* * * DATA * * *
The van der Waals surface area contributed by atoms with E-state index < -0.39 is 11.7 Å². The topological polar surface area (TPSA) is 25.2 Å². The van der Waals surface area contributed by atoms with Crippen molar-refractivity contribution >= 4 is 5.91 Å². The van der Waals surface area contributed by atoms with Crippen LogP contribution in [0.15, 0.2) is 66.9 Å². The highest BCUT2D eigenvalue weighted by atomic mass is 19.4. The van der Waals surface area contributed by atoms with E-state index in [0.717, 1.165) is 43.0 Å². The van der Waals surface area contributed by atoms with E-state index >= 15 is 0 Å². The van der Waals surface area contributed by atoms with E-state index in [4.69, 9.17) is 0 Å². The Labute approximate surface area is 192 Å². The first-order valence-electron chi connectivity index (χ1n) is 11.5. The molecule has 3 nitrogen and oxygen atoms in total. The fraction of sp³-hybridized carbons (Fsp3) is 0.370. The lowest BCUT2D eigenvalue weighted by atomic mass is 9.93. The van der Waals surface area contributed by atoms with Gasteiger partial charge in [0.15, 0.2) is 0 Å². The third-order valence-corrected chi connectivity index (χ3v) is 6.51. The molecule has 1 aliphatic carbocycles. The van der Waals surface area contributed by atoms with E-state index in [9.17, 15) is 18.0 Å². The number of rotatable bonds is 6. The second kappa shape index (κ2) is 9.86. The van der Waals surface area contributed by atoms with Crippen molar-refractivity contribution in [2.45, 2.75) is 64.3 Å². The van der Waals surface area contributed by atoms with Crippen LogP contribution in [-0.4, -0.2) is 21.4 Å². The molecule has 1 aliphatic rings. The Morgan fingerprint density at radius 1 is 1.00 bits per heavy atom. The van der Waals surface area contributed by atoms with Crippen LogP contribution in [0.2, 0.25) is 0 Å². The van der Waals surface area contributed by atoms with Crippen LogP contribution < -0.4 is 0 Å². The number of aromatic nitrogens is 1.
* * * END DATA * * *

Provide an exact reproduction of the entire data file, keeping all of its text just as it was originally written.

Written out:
The van der Waals surface area contributed by atoms with E-state index < -0.39 is 11.7 Å². The topological polar surface area (TPSA) is 25.2 Å². The van der Waals surface area contributed by atoms with Crippen molar-refractivity contribution >= 4 is 5.91 Å². The van der Waals surface area contributed by atoms with Crippen LogP contribution in [0.15, 0.2) is 66.9 Å². The highest BCUT2D eigenvalue weighted by atomic mass is 19.4. The van der Waals surface area contributed by atoms with E-state index in [0.717, 1.165) is 43.0 Å². The van der Waals surface area contributed by atoms with E-state index >= 15 is 0 Å². The van der Waals surface area contributed by atoms with E-state index in [4.69, 9.17) is 0 Å². The Labute approximate surface area is 192 Å². The first-order valence-electron chi connectivity index (χ1n) is 11.5. The molecule has 3 nitrogen and oxygen atoms in total. The fraction of sp³-hybridized carbons (Fsp3) is 0.370. The lowest BCUT2D eigenvalue weighted by atomic mass is 9.93. The van der Waals surface area contributed by atoms with Gasteiger partial charge in [0.15, 0.2) is 0 Å². The third-order valence-corrected chi connectivity index (χ3v) is 6.51. The molecule has 1 aliphatic carbocycles. The van der Waals surface area contributed by atoms with E-state index in [9.17, 15) is 18.0 Å². The number of rotatable bonds is 6. The second kappa shape index (κ2) is 9.86. The van der Waals surface area contributed by atoms with Crippen molar-refractivity contribution in [2.45, 2.75) is 64.3 Å². The van der Waals surface area contributed by atoms with Crippen LogP contribution in [-0.4, -0.2) is 21.4 Å². The molecule has 1 aliphatic rings. The Morgan fingerprint density at radius 1 is 1.00 bits per heavy atom. The van der Waals surface area contributed by atoms with Crippen LogP contribution in [0.2, 0.25) is 0 Å². The van der Waals surface area contributed by atoms with Crippen LogP contribution < -0.4 is 0 Å². The number of aromatic nitrogens is 1.